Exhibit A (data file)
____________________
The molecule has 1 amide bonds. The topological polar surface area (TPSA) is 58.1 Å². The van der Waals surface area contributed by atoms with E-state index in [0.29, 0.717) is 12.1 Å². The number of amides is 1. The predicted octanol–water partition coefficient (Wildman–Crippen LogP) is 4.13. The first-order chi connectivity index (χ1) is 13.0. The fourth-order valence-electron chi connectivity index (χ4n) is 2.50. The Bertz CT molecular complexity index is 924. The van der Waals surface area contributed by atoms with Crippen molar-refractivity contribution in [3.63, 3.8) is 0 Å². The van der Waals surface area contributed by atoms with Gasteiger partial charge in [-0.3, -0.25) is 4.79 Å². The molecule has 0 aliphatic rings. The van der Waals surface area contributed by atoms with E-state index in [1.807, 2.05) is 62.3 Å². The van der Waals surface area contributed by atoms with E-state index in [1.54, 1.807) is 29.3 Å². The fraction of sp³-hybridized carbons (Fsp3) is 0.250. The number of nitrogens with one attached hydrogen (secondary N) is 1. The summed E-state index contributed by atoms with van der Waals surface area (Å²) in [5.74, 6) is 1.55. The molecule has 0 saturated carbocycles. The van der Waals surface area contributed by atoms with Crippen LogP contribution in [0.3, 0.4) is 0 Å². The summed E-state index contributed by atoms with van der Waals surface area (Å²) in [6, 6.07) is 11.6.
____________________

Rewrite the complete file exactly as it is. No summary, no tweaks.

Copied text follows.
The molecule has 1 amide bonds. The topological polar surface area (TPSA) is 58.1 Å². The van der Waals surface area contributed by atoms with E-state index in [0.29, 0.717) is 12.1 Å². The number of amides is 1. The predicted octanol–water partition coefficient (Wildman–Crippen LogP) is 4.13. The first-order chi connectivity index (χ1) is 13.0. The fourth-order valence-electron chi connectivity index (χ4n) is 2.50. The Bertz CT molecular complexity index is 924. The van der Waals surface area contributed by atoms with Crippen molar-refractivity contribution in [3.63, 3.8) is 0 Å². The van der Waals surface area contributed by atoms with Gasteiger partial charge in [-0.3, -0.25) is 4.79 Å². The molecule has 0 aliphatic rings. The van der Waals surface area contributed by atoms with E-state index in [1.807, 2.05) is 62.3 Å². The van der Waals surface area contributed by atoms with E-state index in [1.54, 1.807) is 29.3 Å². The fraction of sp³-hybridized carbons (Fsp3) is 0.250. The number of nitrogens with one attached hydrogen (secondary N) is 1. The summed E-state index contributed by atoms with van der Waals surface area (Å²) in [5.74, 6) is 1.55. The molecule has 0 saturated carbocycles. The van der Waals surface area contributed by atoms with Crippen LogP contribution in [0.3, 0.4) is 0 Å². The summed E-state index contributed by atoms with van der Waals surface area (Å²) in [6, 6.07) is 11.6.